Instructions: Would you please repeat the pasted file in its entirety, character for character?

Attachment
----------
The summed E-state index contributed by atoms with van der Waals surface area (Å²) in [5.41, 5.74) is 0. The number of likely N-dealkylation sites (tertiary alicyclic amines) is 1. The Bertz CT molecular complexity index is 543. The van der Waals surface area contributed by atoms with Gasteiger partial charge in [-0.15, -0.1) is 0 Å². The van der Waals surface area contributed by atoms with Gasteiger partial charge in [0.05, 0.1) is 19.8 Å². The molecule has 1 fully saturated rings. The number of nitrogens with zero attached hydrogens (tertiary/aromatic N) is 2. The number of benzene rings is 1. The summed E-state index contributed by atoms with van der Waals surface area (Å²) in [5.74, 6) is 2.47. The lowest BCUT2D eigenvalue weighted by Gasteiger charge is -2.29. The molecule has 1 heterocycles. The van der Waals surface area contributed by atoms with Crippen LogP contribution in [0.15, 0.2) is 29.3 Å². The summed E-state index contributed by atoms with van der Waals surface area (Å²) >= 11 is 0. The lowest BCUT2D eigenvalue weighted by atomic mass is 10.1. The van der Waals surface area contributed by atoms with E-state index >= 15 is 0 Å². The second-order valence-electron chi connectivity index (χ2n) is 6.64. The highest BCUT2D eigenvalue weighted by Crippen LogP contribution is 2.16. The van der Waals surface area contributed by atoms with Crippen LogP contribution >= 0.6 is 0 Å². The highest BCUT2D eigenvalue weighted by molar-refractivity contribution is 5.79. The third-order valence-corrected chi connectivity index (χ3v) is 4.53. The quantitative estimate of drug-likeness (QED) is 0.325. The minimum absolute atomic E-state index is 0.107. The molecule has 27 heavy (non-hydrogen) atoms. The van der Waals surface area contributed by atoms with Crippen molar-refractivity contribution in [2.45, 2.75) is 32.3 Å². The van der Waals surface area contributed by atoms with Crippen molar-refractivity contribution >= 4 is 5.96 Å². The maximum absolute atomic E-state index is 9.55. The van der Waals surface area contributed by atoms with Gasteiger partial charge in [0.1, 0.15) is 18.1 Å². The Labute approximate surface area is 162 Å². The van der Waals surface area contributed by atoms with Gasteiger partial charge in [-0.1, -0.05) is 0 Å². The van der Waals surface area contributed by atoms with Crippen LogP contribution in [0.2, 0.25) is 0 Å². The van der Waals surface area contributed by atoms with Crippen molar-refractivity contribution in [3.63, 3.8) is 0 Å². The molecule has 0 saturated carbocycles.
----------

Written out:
The summed E-state index contributed by atoms with van der Waals surface area (Å²) in [5.41, 5.74) is 0. The number of likely N-dealkylation sites (tertiary alicyclic amines) is 1. The Bertz CT molecular complexity index is 543. The van der Waals surface area contributed by atoms with Gasteiger partial charge in [-0.15, -0.1) is 0 Å². The van der Waals surface area contributed by atoms with Gasteiger partial charge in [0.05, 0.1) is 19.8 Å². The molecule has 1 fully saturated rings. The number of nitrogens with zero attached hydrogens (tertiary/aromatic N) is 2. The number of benzene rings is 1. The summed E-state index contributed by atoms with van der Waals surface area (Å²) in [5.74, 6) is 2.47. The lowest BCUT2D eigenvalue weighted by Gasteiger charge is -2.29. The molecule has 1 heterocycles. The van der Waals surface area contributed by atoms with Crippen LogP contribution in [0.15, 0.2) is 29.3 Å². The summed E-state index contributed by atoms with van der Waals surface area (Å²) >= 11 is 0. The lowest BCUT2D eigenvalue weighted by atomic mass is 10.1. The van der Waals surface area contributed by atoms with E-state index >= 15 is 0 Å². The second-order valence-electron chi connectivity index (χ2n) is 6.64. The highest BCUT2D eigenvalue weighted by Crippen LogP contribution is 2.16. The van der Waals surface area contributed by atoms with Crippen LogP contribution >= 0.6 is 0 Å². The highest BCUT2D eigenvalue weighted by molar-refractivity contribution is 5.79. The third-order valence-corrected chi connectivity index (χ3v) is 4.53. The quantitative estimate of drug-likeness (QED) is 0.325. The minimum absolute atomic E-state index is 0.107. The molecule has 27 heavy (non-hydrogen) atoms. The van der Waals surface area contributed by atoms with Crippen molar-refractivity contribution in [2.45, 2.75) is 32.3 Å². The van der Waals surface area contributed by atoms with Crippen molar-refractivity contribution >= 4 is 5.96 Å². The maximum absolute atomic E-state index is 9.55. The van der Waals surface area contributed by atoms with Gasteiger partial charge in [0.1, 0.15) is 18.1 Å². The Labute approximate surface area is 162 Å². The van der Waals surface area contributed by atoms with Gasteiger partial charge in [-0.1, -0.05) is 0 Å². The van der Waals surface area contributed by atoms with Crippen LogP contribution in [0.2, 0.25) is 0 Å². The van der Waals surface area contributed by atoms with Crippen molar-refractivity contribution in [3.63, 3.8) is 0 Å². The molecule has 0 saturated carbocycles.